Rita Black: The smokers who expected the cigarette after four hours began to show high levels of arousal, the closer their time came to smoke. The other smokers who did not expect a cigarette showed no arousal. When the brain knows that a reward or treat will not be forthcoming, it puts the attention elsewhere. Once you make a decision about something and you are clear about that boundary, it helps your mind to say 'no' easily. So here's an, and this definitely happens with smokers. Like I ask them all the time and say, you know, when you get on a plane and go, are you okay? Even though they might be a very heavy smoker. Yes, I'm fine. You know, I might think about the cigarette, but it's not an option in my mind. Does, you know, forgets about it and moves on to something else.

Rita Black: So here's how to do it step-by-step. Identify the trigger food. This should be easy. It's the one you can't stop eating. Think of what a single serving would be in both amount and calories if you're, you know, if that's your thing. And make sure that it allows you to, you know, make sure that that is a real serving. It's not like a multiple serving, but a real serving cause you don't want to eat too much. You don't want to trigger your brain. And now think of an environment in which it will be safe to eat a single serving. This environment is one that you have not had a stimulus control issue in. So like, I wouldn't advise in your car. I wouldn't advise in your home. You want to take it outside your house. So create a limit. How on how often you might enjoy your trigger food in this setting create a limit. It keeps you from overindulging or abusing the boundary. Like for instance, you say your trigger food is ice cream. If you can't stop eating the ice cream until the carton is empty, our stimulus control strategy would keep ice cream out of your house. But what if you want to be able to enjoy it's creamy goodness every once in a while, you can create a new loving boundary with ice cream. For example, a loving boundary for ice cream might be once a week. I can have a scoop of my favorite at the ice cream parlor, right? Or your local ice cream store. So you're sitting and eating it there, or, you know, outside on the street, but you aren't taking it into your home and you're not buying a carton. You are giving yourself something you enjoy, but in a moderate and measured way outside your environment.

Rita Black: So, that is a way that you can create your loving boundary around your trigger foods. So, I hope with this Halloween season or any season that you might be that you have found this a helpful conversation. So, this Halloween don't buy candy. That is your trigger. Do yourself a loving favor. And if you have kids and they bring that trigger food home, just, you know, have them, keep their candy out of sight, out of mind from you, right. Stimulus control. You might even have a little mantra for yourself. You might have a mantra for yourself that says, you know, it's my kid's candy, not mine, or I don't wear my kids clothes and I don't eat their candy either. Right? So just keep it out of sight. Out of mind, practice stimulus control practice. It's not an option. And you know, if you want to have a Tootsie roll, if that's your thing or trigger food, you know, have it Tootsie roll, but not in your home, not in your car somewhere out and, you know, have one, enjoy it, be mindful of it. And I would also advise having it, not on an empty stomach because that will even tripwire your brain more quickly, but have it after a meal. Okay. And you don't put that loving boundary around it.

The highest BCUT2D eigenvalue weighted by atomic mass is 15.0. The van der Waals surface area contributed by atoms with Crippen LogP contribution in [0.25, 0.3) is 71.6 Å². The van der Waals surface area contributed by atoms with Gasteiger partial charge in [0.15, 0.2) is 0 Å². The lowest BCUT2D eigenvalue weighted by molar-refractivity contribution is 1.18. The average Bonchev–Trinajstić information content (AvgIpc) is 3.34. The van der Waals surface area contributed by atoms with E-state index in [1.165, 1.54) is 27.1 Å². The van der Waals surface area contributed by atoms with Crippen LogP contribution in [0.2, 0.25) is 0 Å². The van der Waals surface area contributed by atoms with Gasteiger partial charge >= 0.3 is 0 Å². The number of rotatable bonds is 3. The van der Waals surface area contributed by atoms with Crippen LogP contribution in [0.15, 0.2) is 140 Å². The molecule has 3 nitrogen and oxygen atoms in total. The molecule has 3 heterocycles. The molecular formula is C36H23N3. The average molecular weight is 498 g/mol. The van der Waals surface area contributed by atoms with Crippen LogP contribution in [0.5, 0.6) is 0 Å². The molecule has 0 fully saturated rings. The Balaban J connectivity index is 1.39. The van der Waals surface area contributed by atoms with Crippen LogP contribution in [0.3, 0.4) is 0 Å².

Rita Black: Okay. Happy trick or treating, and don't let the treats trick you this Halloween season or any time of the year. And don't be shy. Don't be shy, go in and grab that free sugar craving hypnosis. It might help you this holiday season and grab it before Halloween. Have an amazing, spooky Halloween week. And remember that the key and probably the only key to unlocking the door, the weight struggle is inside you. So keep listening and find it.

Rita Black: Thanks for listening to the thin thinking podcasts. Did that episode go by way too fast for you? If so, and do you want to dive deeper into the mindset of long-term weight release? Head on over to where you'll find numerous tools and resources to help you unlock your mind for permanent weight release, tips, strategies, and more, and be sure to check the show notes to learn more about my book From Fat to Thin Thinking: Unlock Your Mind For Permanent Weight Loss, and to learn how to subscribe to the podcast so that you'll never miss an episode.